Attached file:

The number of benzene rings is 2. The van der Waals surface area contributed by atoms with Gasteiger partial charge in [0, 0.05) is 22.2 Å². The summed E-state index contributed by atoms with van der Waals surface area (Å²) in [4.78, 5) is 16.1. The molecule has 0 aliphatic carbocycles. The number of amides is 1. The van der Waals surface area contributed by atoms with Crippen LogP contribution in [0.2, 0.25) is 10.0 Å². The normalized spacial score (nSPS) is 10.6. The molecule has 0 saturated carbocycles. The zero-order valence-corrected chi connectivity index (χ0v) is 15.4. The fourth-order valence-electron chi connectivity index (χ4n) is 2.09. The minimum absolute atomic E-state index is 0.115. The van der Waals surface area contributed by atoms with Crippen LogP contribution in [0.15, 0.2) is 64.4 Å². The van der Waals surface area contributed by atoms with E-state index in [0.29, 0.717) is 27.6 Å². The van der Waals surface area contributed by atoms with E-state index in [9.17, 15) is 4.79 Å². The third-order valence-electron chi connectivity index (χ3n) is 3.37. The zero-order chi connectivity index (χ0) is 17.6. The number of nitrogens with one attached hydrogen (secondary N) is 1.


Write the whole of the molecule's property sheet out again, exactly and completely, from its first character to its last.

The number of benzene rings is 2. The van der Waals surface area contributed by atoms with Gasteiger partial charge in [0, 0.05) is 22.2 Å². The summed E-state index contributed by atoms with van der Waals surface area (Å²) in [4.78, 5) is 16.1. The molecule has 0 aliphatic carbocycles. The number of amides is 1. The van der Waals surface area contributed by atoms with Crippen LogP contribution in [0.2, 0.25) is 10.0 Å². The normalized spacial score (nSPS) is 10.6. The molecule has 0 saturated carbocycles. The zero-order valence-corrected chi connectivity index (χ0v) is 15.4. The fourth-order valence-electron chi connectivity index (χ4n) is 2.09. The minimum absolute atomic E-state index is 0.115. The van der Waals surface area contributed by atoms with Crippen LogP contribution in [0.15, 0.2) is 64.4 Å². The van der Waals surface area contributed by atoms with E-state index in [0.29, 0.717) is 27.6 Å². The van der Waals surface area contributed by atoms with E-state index in [9.17, 15) is 4.79 Å². The third-order valence-electron chi connectivity index (χ3n) is 3.37. The zero-order chi connectivity index (χ0) is 17.6. The number of nitrogens with one attached hydrogen (secondary N) is 1.